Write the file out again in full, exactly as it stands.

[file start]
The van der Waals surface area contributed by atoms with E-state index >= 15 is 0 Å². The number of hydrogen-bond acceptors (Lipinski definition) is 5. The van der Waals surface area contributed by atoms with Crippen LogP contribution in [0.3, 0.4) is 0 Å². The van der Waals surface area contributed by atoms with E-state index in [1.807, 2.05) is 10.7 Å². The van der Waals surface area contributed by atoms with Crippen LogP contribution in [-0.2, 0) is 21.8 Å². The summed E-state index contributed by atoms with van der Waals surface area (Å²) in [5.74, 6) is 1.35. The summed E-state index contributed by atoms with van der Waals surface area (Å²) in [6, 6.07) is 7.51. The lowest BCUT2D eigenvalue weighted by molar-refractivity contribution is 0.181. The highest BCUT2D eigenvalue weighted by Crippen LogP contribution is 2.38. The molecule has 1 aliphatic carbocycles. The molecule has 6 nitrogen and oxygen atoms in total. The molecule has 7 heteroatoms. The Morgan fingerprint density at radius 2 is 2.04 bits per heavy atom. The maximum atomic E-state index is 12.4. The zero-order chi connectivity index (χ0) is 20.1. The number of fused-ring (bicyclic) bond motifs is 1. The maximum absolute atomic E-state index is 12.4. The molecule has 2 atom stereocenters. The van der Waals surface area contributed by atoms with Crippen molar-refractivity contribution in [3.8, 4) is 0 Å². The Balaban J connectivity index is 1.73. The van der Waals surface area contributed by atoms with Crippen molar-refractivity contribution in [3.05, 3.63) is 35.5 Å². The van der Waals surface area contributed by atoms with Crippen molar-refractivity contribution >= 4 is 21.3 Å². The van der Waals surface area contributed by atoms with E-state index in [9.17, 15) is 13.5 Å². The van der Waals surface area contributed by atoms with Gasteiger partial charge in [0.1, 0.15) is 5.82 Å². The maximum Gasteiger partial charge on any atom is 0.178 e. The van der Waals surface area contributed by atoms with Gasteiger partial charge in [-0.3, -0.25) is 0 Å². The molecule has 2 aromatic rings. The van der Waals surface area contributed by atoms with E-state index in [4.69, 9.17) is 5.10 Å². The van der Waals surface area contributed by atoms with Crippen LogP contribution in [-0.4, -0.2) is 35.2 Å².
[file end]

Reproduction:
The van der Waals surface area contributed by atoms with E-state index >= 15 is 0 Å². The number of hydrogen-bond acceptors (Lipinski definition) is 5. The van der Waals surface area contributed by atoms with Crippen LogP contribution in [0.3, 0.4) is 0 Å². The van der Waals surface area contributed by atoms with E-state index in [1.807, 2.05) is 10.7 Å². The van der Waals surface area contributed by atoms with Crippen LogP contribution in [-0.2, 0) is 21.8 Å². The summed E-state index contributed by atoms with van der Waals surface area (Å²) in [5.74, 6) is 1.35. The summed E-state index contributed by atoms with van der Waals surface area (Å²) in [6, 6.07) is 7.51. The lowest BCUT2D eigenvalue weighted by molar-refractivity contribution is 0.181. The highest BCUT2D eigenvalue weighted by Crippen LogP contribution is 2.38. The molecule has 1 aliphatic carbocycles. The molecule has 6 nitrogen and oxygen atoms in total. The molecule has 7 heteroatoms. The Morgan fingerprint density at radius 2 is 2.04 bits per heavy atom. The maximum atomic E-state index is 12.4. The zero-order chi connectivity index (χ0) is 20.1. The number of fused-ring (bicyclic) bond motifs is 1. The maximum absolute atomic E-state index is 12.4. The molecule has 2 atom stereocenters. The van der Waals surface area contributed by atoms with Crippen molar-refractivity contribution in [3.8, 4) is 0 Å². The Balaban J connectivity index is 1.73. The van der Waals surface area contributed by atoms with Crippen molar-refractivity contribution in [3.05, 3.63) is 35.5 Å². The van der Waals surface area contributed by atoms with Crippen molar-refractivity contribution >= 4 is 21.3 Å². The van der Waals surface area contributed by atoms with E-state index in [9.17, 15) is 13.5 Å². The van der Waals surface area contributed by atoms with Gasteiger partial charge in [0.1, 0.15) is 5.82 Å². The maximum Gasteiger partial charge on any atom is 0.178 e. The van der Waals surface area contributed by atoms with Gasteiger partial charge in [-0.3, -0.25) is 0 Å². The molecule has 2 aromatic rings. The van der Waals surface area contributed by atoms with E-state index in [4.69, 9.17) is 5.10 Å². The van der Waals surface area contributed by atoms with Crippen LogP contribution in [-0.4, -0.2) is 35.2 Å².